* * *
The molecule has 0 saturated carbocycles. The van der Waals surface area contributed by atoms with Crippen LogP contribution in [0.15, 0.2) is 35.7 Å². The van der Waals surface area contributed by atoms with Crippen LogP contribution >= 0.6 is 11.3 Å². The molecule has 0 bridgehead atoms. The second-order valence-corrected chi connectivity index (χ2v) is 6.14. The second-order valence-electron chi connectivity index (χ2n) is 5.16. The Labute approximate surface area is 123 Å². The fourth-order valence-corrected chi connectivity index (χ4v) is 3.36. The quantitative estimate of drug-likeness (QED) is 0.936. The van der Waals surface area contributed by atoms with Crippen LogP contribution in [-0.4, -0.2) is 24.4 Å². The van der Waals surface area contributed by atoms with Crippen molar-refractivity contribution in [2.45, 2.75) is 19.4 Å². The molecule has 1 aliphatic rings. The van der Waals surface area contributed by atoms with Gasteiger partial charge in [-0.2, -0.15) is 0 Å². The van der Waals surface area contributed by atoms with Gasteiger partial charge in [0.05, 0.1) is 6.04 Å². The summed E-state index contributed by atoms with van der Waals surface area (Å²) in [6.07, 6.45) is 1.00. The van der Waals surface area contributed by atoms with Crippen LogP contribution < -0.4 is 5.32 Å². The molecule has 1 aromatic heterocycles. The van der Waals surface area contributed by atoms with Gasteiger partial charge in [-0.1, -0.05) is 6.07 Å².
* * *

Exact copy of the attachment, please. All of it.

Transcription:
The molecule has 0 saturated carbocycles. The van der Waals surface area contributed by atoms with Crippen LogP contribution in [0.15, 0.2) is 35.7 Å². The van der Waals surface area contributed by atoms with Crippen LogP contribution >= 0.6 is 11.3 Å². The molecule has 0 bridgehead atoms. The second-order valence-corrected chi connectivity index (χ2v) is 6.14. The second-order valence-electron chi connectivity index (χ2n) is 5.16. The Labute approximate surface area is 123 Å². The fourth-order valence-corrected chi connectivity index (χ4v) is 3.36. The quantitative estimate of drug-likeness (QED) is 0.936. The van der Waals surface area contributed by atoms with Crippen LogP contribution in [-0.4, -0.2) is 24.4 Å². The van der Waals surface area contributed by atoms with Crippen molar-refractivity contribution in [2.45, 2.75) is 19.4 Å². The molecule has 1 aliphatic rings. The van der Waals surface area contributed by atoms with Gasteiger partial charge in [-0.2, -0.15) is 0 Å². The van der Waals surface area contributed by atoms with Gasteiger partial charge in [0.05, 0.1) is 6.04 Å². The summed E-state index contributed by atoms with van der Waals surface area (Å²) in [6.07, 6.45) is 1.00. The van der Waals surface area contributed by atoms with Crippen LogP contribution < -0.4 is 5.32 Å². The molecule has 1 aromatic heterocycles. The van der Waals surface area contributed by atoms with Gasteiger partial charge in [-0.1, -0.05) is 6.07 Å².